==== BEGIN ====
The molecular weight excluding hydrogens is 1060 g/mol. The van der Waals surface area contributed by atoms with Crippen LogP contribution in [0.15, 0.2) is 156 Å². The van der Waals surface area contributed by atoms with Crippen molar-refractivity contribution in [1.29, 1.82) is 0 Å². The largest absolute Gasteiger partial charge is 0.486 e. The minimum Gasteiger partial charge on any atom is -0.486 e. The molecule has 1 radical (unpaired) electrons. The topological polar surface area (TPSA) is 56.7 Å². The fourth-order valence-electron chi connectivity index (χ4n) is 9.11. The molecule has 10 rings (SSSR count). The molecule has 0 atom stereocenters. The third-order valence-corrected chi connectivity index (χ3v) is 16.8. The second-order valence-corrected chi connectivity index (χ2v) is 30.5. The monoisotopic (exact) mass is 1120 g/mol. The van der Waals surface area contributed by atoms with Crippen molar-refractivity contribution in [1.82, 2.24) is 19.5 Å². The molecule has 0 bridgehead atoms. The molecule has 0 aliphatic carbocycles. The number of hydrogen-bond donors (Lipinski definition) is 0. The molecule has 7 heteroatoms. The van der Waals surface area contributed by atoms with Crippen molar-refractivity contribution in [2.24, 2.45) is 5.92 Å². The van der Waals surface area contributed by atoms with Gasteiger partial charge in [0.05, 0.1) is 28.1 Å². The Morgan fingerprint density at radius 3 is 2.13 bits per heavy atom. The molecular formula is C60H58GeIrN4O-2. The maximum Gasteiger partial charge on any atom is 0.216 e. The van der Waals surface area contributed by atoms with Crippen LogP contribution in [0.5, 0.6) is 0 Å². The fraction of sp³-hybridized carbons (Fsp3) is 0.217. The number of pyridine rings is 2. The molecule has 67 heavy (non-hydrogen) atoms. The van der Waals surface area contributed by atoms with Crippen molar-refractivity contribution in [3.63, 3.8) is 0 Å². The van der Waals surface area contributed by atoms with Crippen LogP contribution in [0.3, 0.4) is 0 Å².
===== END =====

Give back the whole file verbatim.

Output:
The molecular weight excluding hydrogens is 1060 g/mol. The van der Waals surface area contributed by atoms with Crippen LogP contribution in [0.15, 0.2) is 156 Å². The van der Waals surface area contributed by atoms with Crippen molar-refractivity contribution in [1.29, 1.82) is 0 Å². The largest absolute Gasteiger partial charge is 0.486 e. The minimum Gasteiger partial charge on any atom is -0.486 e. The molecule has 1 radical (unpaired) electrons. The topological polar surface area (TPSA) is 56.7 Å². The fourth-order valence-electron chi connectivity index (χ4n) is 9.11. The molecule has 10 rings (SSSR count). The molecule has 0 atom stereocenters. The third-order valence-corrected chi connectivity index (χ3v) is 16.8. The second-order valence-corrected chi connectivity index (χ2v) is 30.5. The monoisotopic (exact) mass is 1120 g/mol. The van der Waals surface area contributed by atoms with Crippen molar-refractivity contribution in [1.82, 2.24) is 19.5 Å². The molecule has 0 bridgehead atoms. The molecule has 0 aliphatic carbocycles. The number of hydrogen-bond donors (Lipinski definition) is 0. The molecule has 7 heteroatoms. The van der Waals surface area contributed by atoms with Crippen molar-refractivity contribution in [2.24, 2.45) is 5.92 Å². The van der Waals surface area contributed by atoms with Gasteiger partial charge in [0.05, 0.1) is 28.1 Å². The Morgan fingerprint density at radius 3 is 2.13 bits per heavy atom. The molecular formula is C60H58GeIrN4O-2. The maximum Gasteiger partial charge on any atom is 0.216 e. The van der Waals surface area contributed by atoms with Crippen LogP contribution in [0.5, 0.6) is 0 Å². The fraction of sp³-hybridized carbons (Fsp3) is 0.217. The number of pyridine rings is 2. The molecule has 67 heavy (non-hydrogen) atoms. The van der Waals surface area contributed by atoms with Crippen molar-refractivity contribution in [3.63, 3.8) is 0 Å². The van der Waals surface area contributed by atoms with Crippen LogP contribution in [0.3, 0.4) is 0 Å².